Writing, publishing, geekdom, and errata.

A New Type of Rights Grab - Reinterpreting No-Compete Clauses To Include Backlist

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[Originally modified from a G+ post]

publishing.pngThis, my friends, is crap. This article suggests that Penguin (at least) interprets "next-work", "no-compete" and "option" portions of a contract to cover all types of an author's output, and I really, really, really hope that it's exaggerating things.

I've dealt too much with corporations to be that hopeful, though.

The short form of the story as presented in the article1: Author was under contract to write a novel. While doing so, she offered some of her rights-reverted backlist up as digital downloads. Backlist that the publisher had turned down previously. The publisher then insisted that she remove the eBook in question. They also demanded she not put up anything else from her backlist until the hardcover and paperback version of her novel were printed by them. (It'd be interesting to see if her contract guaranteed both a hard and softcover release...)

Their reasoning? The backlist offering now would "compete" with a future release a year or more in the future. (Feel free to laugh in derision here.)

This is framed as a digital publishing issue, but it's not. This is a publisher problem, not a digital publishing problem. The argument used here sets a precedent. It implies that Penguin thinks that if you're under one of their contracts, you're not allowed to even sell a short story to anybody else... even if the publisher has turned down the short story or collection in the past.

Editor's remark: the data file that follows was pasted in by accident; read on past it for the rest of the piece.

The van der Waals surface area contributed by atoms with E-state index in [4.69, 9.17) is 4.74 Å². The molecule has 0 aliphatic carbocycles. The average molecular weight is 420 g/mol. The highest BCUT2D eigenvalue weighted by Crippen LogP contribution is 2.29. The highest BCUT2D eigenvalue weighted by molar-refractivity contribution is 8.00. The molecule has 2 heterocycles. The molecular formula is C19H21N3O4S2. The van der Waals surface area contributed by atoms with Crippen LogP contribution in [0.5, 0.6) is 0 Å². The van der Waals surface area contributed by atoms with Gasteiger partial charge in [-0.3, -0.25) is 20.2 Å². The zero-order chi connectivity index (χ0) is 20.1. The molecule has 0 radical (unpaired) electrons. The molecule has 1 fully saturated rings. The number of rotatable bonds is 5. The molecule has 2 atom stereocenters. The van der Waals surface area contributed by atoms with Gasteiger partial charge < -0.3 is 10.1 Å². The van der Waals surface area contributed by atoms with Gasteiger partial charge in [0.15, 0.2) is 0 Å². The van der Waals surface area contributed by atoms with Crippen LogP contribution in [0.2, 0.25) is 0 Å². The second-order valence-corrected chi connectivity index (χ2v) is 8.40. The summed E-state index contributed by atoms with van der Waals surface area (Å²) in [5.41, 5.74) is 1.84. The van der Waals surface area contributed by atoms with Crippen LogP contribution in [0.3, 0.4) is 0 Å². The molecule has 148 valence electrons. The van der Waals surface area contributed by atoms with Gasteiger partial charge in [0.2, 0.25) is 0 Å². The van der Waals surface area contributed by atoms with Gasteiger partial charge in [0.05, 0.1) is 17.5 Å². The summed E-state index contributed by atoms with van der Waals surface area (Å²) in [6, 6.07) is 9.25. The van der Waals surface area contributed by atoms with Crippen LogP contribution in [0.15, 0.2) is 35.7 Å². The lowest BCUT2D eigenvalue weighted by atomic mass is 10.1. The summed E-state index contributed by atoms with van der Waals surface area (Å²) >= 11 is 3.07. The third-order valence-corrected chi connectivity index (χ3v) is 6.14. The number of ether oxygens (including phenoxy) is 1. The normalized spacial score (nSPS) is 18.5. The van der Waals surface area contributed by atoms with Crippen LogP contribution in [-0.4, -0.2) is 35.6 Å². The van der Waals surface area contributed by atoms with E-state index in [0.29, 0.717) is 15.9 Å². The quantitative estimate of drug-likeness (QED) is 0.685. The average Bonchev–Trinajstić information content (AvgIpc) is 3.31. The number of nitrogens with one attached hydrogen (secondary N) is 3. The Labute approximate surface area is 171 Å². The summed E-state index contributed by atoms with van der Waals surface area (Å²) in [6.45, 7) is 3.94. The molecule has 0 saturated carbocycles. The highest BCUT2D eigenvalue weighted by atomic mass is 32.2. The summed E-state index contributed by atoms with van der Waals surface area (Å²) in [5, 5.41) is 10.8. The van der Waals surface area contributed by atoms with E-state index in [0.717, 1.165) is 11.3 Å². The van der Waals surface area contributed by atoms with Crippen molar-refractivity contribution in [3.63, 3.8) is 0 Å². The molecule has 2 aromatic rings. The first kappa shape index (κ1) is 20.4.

It would be a reasonable argument if we were talking about an author contracting to write for two or more houses at the same time. But we are talking about backlist offerings, not original, new works. That's what makes this argument so heinous. The exact same argument could be used against an author selling a backlist story to an audio market on their own.

You might have heard some of the horror stories about offered contracts from the Big 6 (and other) publishers, where they've essentially tried to grab all rights whenever possible. A lot of us have, because other authors have pointed out exactly how heinous the right grabs are. This is a new kind of rights grab, and it's crap.

I understand that lots of folks who work at Penguin are decent human beings, who are probably just as appalled at this. They might be editors, fellow writers, and the like. The problem here is not those decent human beings, but a corporate mentality that values maximal profits over all. 2 Media conglomerates own most of the publishing industry in this country (and worldwide) - which means those folks who are actually working with content and creative types are frequently those whose concern is not authors (or editors, or artists, or...), but profits and shareholders.

This is disturbing not just because of what Ms. Davenport has had to deal with, but also because it demonstrates (or at least strongly, strongly suggests) that the suits in the big companies treat authors - not content, but authors - as merely a commodity, nothing more.

I hope this is me tilting at straw men and not windmills. I really, really do.

1 Yeah, I'm making a big assumption that the article is legit and states the facts of the matter accurately. Honestly, I hope I'm wrong. Her version of the story is here.
2 And I do mean maximal. I have no grudge over making money - but there's a difference between making money and min/maxing your profit margin.

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